by Tzuri Hason, adapted from the original Hebrew article on Jeducation World.

As both an educator and a parent, I often find myself delving into the question of how to treat more “challenging” children, those children who do not necessarily follow the plans and values we hoped to engender within them. Rather, these children may have habits and behaviors that we’d like to see refined, or, in the more severe cases, completely changed. How should we, as their educator, behave in such situations?

Should we show them unconditional love, letting them know that we will never run from them? Should we withdraw from them, ignoring these issues in order to save ourselves from the frustration and conserve our mental resources? Should we try combining both approaches, with both love and rebuke? It seems that the Torah wishes for us to take this approach, as it is said, “for the Lord chastens the one He loves, as a father placates a son.” (Proverbs 3:12) Unfortunately, this approach may be the most difficult to implement.

We were, in fact, also exposed to this exact issue in a recent parsha reading. Esau, the son of Rebecca and Isaac, is a hunter, a passionate and materialistic man who marries a Canaanite woman against the will of his parents. This is, at least, according to the pshat, simplistic, reading of the Torah. The midrashim actually go on to paint Esau further, showing him as a robber, rapist and murderer. Clearly, it can be said that he did not follow in the footsteps of his father, a man walked on a straight path of God and was willing to sacrifice himself on an altar. Nor can we positively compare him to the graceful image of his mother who had a close prophetic relationship with God.

The Torah is sure to paint for us the difference between the brothers Jacob and Esau, and their relationship to their parents: “And the youths grew up, and Esau was a man who understood hunting, a man of the field, whereas Jacob was an innocent man, dwelling in tents. And Isaac loved Esau because [his] game was in his mouth, but Rebecca loved Jacob.” (Genesis 25:27-28) It is, however, also clear from the continuation of the story that Isaac also loved Jacob, who followed in his footsteps. (Sidenote: I believe it is fair to say that Rebecca also loved Esau equally, but that she chose to invest her energy on the child that showed he would follow their path.) Yet, it was important for Isaac to love Esau, and for that love to be emphasized. It is likely that Isaac believed that by loving his son he may be brought back to doing good. Even when his son married a Canaanite, an event that the Torah teaches brought great pain, he did not rebuke him.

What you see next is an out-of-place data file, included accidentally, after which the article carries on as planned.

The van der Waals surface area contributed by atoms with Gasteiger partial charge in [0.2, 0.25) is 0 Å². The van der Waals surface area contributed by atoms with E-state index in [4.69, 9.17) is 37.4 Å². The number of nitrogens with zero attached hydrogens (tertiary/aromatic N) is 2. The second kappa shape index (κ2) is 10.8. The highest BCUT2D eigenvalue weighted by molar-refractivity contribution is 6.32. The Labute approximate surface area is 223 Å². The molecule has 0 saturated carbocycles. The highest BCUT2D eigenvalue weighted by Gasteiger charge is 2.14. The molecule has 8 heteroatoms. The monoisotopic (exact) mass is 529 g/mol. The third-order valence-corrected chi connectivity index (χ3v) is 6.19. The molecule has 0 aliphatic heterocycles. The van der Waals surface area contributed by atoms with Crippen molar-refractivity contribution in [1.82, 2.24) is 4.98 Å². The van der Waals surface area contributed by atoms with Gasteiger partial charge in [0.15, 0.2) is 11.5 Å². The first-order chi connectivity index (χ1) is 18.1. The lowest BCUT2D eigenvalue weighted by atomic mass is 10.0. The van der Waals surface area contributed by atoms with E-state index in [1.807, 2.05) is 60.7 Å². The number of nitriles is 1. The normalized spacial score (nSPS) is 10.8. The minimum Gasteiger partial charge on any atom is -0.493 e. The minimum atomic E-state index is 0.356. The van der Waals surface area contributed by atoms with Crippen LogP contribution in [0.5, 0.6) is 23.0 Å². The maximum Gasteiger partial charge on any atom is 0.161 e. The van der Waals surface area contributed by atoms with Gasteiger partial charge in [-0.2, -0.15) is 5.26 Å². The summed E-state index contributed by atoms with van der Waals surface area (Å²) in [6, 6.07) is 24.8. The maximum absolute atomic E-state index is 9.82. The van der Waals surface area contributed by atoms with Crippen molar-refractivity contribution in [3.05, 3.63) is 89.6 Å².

The Sforno, one of the major commentators of the Torah, seems to interpret this as a huge mistake, in that Isaac’s influence over Esau was great enough that he would have accepted a rebuke, stating “and thus he declared that Issac could have protested Esu when he married  women from Canaan, if he would put his heart to it.” (Commentary on Genesis 28:8) At first, I believed that the Sforno was being quite critical of Isaac and his choice, but, at second glance, I came to understand that he in fact appreciated his method, and is in fact saying, “Isaac, you were such a good man that you even managed to create such a special relationship with a great evil, you found within him potential when others had already given up on the search. Yet, why did you not use everything you could to tilt him in another direction?” He is asking: why would Isaac not do everything in his ability to rebuke his son, when he was the only one who could do it?

The Torah, unlike the narratives and folk tales of other cultures and religions, does not give us perfect figures. Rather, it tells us about powerful yet human figures. It shows us exemplary characters, who were so close to “perfection”, yet had shortcomings that we could apply to our own lives. And, I believe that the lesson we can learn from this story, is that we must not give up on any child. We must love them, keep them close, but also, very gently, know how to mark boundaries and rebuke them when necessary.